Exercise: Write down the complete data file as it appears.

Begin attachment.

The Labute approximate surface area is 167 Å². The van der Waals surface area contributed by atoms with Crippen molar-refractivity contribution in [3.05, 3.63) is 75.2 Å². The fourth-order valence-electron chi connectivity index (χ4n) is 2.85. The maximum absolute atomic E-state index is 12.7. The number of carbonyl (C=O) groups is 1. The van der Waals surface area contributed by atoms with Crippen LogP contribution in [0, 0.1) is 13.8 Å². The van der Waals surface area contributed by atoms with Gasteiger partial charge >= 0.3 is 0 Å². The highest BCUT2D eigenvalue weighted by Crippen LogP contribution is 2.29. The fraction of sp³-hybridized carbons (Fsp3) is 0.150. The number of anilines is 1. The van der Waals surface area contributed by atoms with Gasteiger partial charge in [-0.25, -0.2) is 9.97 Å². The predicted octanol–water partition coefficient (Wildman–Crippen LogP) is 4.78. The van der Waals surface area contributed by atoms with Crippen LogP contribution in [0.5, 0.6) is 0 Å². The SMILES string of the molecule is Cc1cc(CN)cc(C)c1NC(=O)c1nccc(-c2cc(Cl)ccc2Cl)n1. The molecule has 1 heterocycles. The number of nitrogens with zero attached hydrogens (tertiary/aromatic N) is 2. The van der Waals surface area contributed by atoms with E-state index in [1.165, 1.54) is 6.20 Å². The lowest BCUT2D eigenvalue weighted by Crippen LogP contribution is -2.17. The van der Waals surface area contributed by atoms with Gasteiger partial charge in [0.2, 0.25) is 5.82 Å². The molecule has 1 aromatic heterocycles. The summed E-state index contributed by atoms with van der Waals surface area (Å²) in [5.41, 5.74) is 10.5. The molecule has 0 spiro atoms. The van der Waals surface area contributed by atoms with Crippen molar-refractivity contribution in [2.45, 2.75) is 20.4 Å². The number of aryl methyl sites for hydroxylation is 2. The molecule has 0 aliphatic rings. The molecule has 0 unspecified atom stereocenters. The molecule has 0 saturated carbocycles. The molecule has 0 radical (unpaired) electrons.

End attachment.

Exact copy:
The Labute approximate surface area is 167 Å². The van der Waals surface area contributed by atoms with Crippen molar-refractivity contribution in [3.05, 3.63) is 75.2 Å². The fourth-order valence-electron chi connectivity index (χ4n) is 2.85. The maximum absolute atomic E-state index is 12.7. The number of carbonyl (C=O) groups is 1. The van der Waals surface area contributed by atoms with Crippen LogP contribution in [0, 0.1) is 13.8 Å². The van der Waals surface area contributed by atoms with Gasteiger partial charge >= 0.3 is 0 Å². The highest BCUT2D eigenvalue weighted by Crippen LogP contribution is 2.29. The fraction of sp³-hybridized carbons (Fsp3) is 0.150. The number of anilines is 1. The van der Waals surface area contributed by atoms with Gasteiger partial charge in [-0.25, -0.2) is 9.97 Å². The predicted octanol–water partition coefficient (Wildman–Crippen LogP) is 4.78. The van der Waals surface area contributed by atoms with Crippen LogP contribution in [0.5, 0.6) is 0 Å². The SMILES string of the molecule is Cc1cc(CN)cc(C)c1NC(=O)c1nccc(-c2cc(Cl)ccc2Cl)n1. The molecule has 1 heterocycles. The number of nitrogens with zero attached hydrogens (tertiary/aromatic N) is 2. The van der Waals surface area contributed by atoms with E-state index in [1.165, 1.54) is 6.20 Å². The lowest BCUT2D eigenvalue weighted by Crippen LogP contribution is -2.17. The van der Waals surface area contributed by atoms with Gasteiger partial charge in [0.2, 0.25) is 5.82 Å². The molecule has 1 aromatic heterocycles. The summed E-state index contributed by atoms with van der Waals surface area (Å²) in [5.41, 5.74) is 10.5. The molecule has 0 spiro atoms. The van der Waals surface area contributed by atoms with Crippen molar-refractivity contribution in [2.45, 2.75) is 20.4 Å². The number of aryl methyl sites for hydroxylation is 2. The molecule has 0 aliphatic rings. The molecule has 0 unspecified atom stereocenters. The molecule has 0 saturated carbocycles. The molecule has 0 radical (unpaired) electrons.